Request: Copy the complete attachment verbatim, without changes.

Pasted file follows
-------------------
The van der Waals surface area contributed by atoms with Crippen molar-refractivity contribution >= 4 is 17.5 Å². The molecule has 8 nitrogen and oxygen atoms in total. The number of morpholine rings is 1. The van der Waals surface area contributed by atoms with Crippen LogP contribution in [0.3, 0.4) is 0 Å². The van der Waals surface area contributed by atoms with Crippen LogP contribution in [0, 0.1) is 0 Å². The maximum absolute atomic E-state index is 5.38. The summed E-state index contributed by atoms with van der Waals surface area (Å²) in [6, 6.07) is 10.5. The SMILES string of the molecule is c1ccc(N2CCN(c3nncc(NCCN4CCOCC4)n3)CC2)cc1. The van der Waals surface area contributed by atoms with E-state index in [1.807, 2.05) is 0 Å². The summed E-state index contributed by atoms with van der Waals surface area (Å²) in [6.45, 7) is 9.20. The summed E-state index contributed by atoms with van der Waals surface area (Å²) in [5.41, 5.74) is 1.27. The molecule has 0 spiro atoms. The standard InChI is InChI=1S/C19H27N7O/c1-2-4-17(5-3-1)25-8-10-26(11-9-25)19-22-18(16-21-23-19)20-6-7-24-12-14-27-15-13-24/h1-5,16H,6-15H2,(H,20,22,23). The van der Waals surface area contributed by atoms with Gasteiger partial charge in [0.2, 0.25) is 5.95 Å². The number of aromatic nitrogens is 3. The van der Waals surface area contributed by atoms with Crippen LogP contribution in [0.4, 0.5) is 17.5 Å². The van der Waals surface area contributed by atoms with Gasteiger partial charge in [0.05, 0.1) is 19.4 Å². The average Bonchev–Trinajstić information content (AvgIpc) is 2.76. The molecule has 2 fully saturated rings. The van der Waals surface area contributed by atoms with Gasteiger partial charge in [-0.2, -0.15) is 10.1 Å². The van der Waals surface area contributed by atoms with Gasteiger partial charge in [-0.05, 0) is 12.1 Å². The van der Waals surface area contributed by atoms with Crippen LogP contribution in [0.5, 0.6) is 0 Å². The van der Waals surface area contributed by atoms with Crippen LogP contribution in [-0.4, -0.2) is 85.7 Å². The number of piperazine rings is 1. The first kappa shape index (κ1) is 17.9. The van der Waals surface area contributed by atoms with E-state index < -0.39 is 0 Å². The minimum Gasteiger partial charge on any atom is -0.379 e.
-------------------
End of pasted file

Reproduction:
The van der Waals surface area contributed by atoms with Crippen molar-refractivity contribution >= 4 is 17.5 Å². The molecule has 8 nitrogen and oxygen atoms in total. The number of morpholine rings is 1. The van der Waals surface area contributed by atoms with Crippen LogP contribution in [0.3, 0.4) is 0 Å². The van der Waals surface area contributed by atoms with Crippen LogP contribution in [0, 0.1) is 0 Å². The maximum absolute atomic E-state index is 5.38. The summed E-state index contributed by atoms with van der Waals surface area (Å²) in [6, 6.07) is 10.5. The SMILES string of the molecule is c1ccc(N2CCN(c3nncc(NCCN4CCOCC4)n3)CC2)cc1. The van der Waals surface area contributed by atoms with E-state index in [1.807, 2.05) is 0 Å². The summed E-state index contributed by atoms with van der Waals surface area (Å²) in [6.45, 7) is 9.20. The summed E-state index contributed by atoms with van der Waals surface area (Å²) in [5.41, 5.74) is 1.27. The molecule has 0 spiro atoms. The standard InChI is InChI=1S/C19H27N7O/c1-2-4-17(5-3-1)25-8-10-26(11-9-25)19-22-18(16-21-23-19)20-6-7-24-12-14-27-15-13-24/h1-5,16H,6-15H2,(H,20,22,23). The van der Waals surface area contributed by atoms with Gasteiger partial charge in [0.2, 0.25) is 5.95 Å². The number of aromatic nitrogens is 3. The van der Waals surface area contributed by atoms with Crippen LogP contribution in [0.4, 0.5) is 17.5 Å². The van der Waals surface area contributed by atoms with Gasteiger partial charge in [0.05, 0.1) is 19.4 Å². The average Bonchev–Trinajstić information content (AvgIpc) is 2.76. The molecule has 2 fully saturated rings. The van der Waals surface area contributed by atoms with Gasteiger partial charge in [-0.2, -0.15) is 10.1 Å². The van der Waals surface area contributed by atoms with Gasteiger partial charge in [-0.05, 0) is 12.1 Å². The van der Waals surface area contributed by atoms with Crippen LogP contribution in [0.5, 0.6) is 0 Å². The van der Waals surface area contributed by atoms with Crippen LogP contribution in [-0.4, -0.2) is 85.7 Å². The number of piperazine rings is 1. The first kappa shape index (κ1) is 17.9. The van der Waals surface area contributed by atoms with E-state index < -0.39 is 0 Å². The minimum Gasteiger partial charge on any atom is -0.379 e.